April 2011

A Royal Coronation

Easter is coming.  It’s about as late as it can be (the latest possibility is April 25th).  We’ll celebrate it this year on April 24th, with a grand service of worship: all the choirs will sing, the youth will present the story of Jesus’ life and passion, and the congregation will join in on the Hallelujah Chorus.  The church will be filled with people, flowers, faith, and joy as we sing with Handel:

 

The kingdom of this world
Is become the kingdom of our Lord,
And of His Christ;
And He shall reign for ever and ever,
King of kings, and Lord of lords,
Hallelujah! Hallelujah! Hallelujah!

 

            But it is too easy to skip directly to Easter and bypass the days that come before.  Holy Week begins with Palm Sunday (this year on April 17th).  Sadly (to me) many churches no longer celebrate “Palm Sunday”.  They will celebrate that day as “Passion Sunday”, telling the story of all that happens from Jesus’ entry into Jerusalem through His crucifixion.  They will do that because they don’t expect many congregants to be present for worship on Maundy Thursday or Good Friday.  I am grateful that this is not so true in our church.

            As we move through the events of Holy Week toward Easter, we witness how the lyrics of the Hallelujah Chorus (taken from Revelation 11:15 and 17:14) became the truth.  Imagine the story set against a similar event in a modern country, like England.  Suppose Jesus arrives in London in a bulletproof limo.  Imagine him driving down the avenue to Westminster Abbey.  In your mind’s eye, picture the bejeweled crown placed on his head before an admiring crowd.  See him ascend the steps and take his seat on the gilded throne.  In my analogy, London is Jerusalem.  The limo is a beast of burden.  Westminster Abbey is the court of Pilate with a jeering crowd.  His crown is made of thorns, and his throne is a cross (made of wood not gold or silver).  Do you see how God has acted to turn the world and its view of power upside down?

            Easter, with its Hallelujah Chorus, finds its full meaning through the events that precede it: in Jesus’ life and death.  It is because Jesus was experienced as the very presence of God Incarnate, suffering and dying an ignoble death for love of the world, that Easter has the power to transform our lives.  It is because God has raised from the dead this Jesus, in whom divinity and humanity were united, that we sing “King of Kings and Lord of Lords.”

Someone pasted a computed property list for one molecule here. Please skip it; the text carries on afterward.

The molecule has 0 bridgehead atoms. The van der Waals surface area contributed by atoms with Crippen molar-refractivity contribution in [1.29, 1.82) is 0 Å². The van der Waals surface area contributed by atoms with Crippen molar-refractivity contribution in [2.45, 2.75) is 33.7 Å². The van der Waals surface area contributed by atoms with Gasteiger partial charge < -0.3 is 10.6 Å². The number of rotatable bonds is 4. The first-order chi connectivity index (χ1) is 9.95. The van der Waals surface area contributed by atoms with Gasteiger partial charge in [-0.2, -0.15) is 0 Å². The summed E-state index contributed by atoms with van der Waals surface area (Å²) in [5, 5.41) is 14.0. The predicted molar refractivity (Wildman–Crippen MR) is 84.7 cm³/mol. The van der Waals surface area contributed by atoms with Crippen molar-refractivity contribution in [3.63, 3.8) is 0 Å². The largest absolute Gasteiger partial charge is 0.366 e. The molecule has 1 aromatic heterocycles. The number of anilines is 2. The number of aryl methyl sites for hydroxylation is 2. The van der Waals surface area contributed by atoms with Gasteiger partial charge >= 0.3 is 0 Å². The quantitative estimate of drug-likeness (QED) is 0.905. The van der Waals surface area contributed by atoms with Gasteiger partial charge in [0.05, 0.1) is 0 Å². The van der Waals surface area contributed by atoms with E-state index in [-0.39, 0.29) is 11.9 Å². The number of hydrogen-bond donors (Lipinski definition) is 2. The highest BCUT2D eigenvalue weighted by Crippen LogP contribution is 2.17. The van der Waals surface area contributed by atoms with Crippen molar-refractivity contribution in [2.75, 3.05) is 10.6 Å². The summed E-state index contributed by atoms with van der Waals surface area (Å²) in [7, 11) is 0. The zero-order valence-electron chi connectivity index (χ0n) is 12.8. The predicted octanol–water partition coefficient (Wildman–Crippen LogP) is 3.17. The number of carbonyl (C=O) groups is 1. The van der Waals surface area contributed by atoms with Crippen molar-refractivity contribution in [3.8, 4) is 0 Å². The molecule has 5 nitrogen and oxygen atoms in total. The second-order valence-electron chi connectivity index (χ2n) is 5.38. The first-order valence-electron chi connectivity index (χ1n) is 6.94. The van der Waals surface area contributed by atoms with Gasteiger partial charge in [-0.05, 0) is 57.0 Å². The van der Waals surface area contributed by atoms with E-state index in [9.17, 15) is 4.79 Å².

Of the four, the Gospel According to John gets to the heart of this paradox.  In John’s Gospel, day of Jesus’ coronation and enthronement, the hour of Jesus’ glory, is not Easter but Good Friday.  Jesus is lifted up to reign from a cross.  For John, eternal life flows from Christ’s wounds, from the imprint of nails and spear which Thomas was invited to touch.  With Thomas, we can only fall to our knees and proclaim the Crucified One as our Lord and Our God.

            I hope you will enter into the full experience of Holy Week this year: Palm Sunday, as Jesus enters Jerusalem to cheering crowds; Maundy Thursday, as Jesus gathers his disciples around him for his last supper, a Seder anticipating his sacrifice; Good Friday, as Jesus dies at our hands; and Easter as the power of God’s love conquers fear, hate, sin, and death.  May our participation in the whole of this holy week renew and deepen our faith, our hope, and our love.  For God so loved the world…

Comments

Another side of London

I see London in a whole different light.   There will be a coronation in London some future day with cheering not jeering crowds.   First, there will be a wedding, a royal wedding. The king, or in this case, future king, still has two bodies according to a theory perhaps only eggheads at the CUNY Graduate Center still labor over.  In his temporal body, William Wales will wed his longterm, live-in girlfriend as a modern man but in his other, that is the body of the king who stands in for Christ the king in this worldy realm, he will reoresent all that we hold sacred.  "Ich Dien" will be his motto and serve he will everyone from the papparazzi to the populace and the interminable charitable events he will attend.  Satanic mills. Jerusalem upon the shores of the Thames, no matter how it can be seen, London is a sacred city where God is palpable in every other stone.  Cries will go up for country, king and God.  In William, despite his having to often comfort his own mother and his father who speaks to flowers, we trust to get it right.  God will be in him and if fate is merciful, there will not be a cross in sight.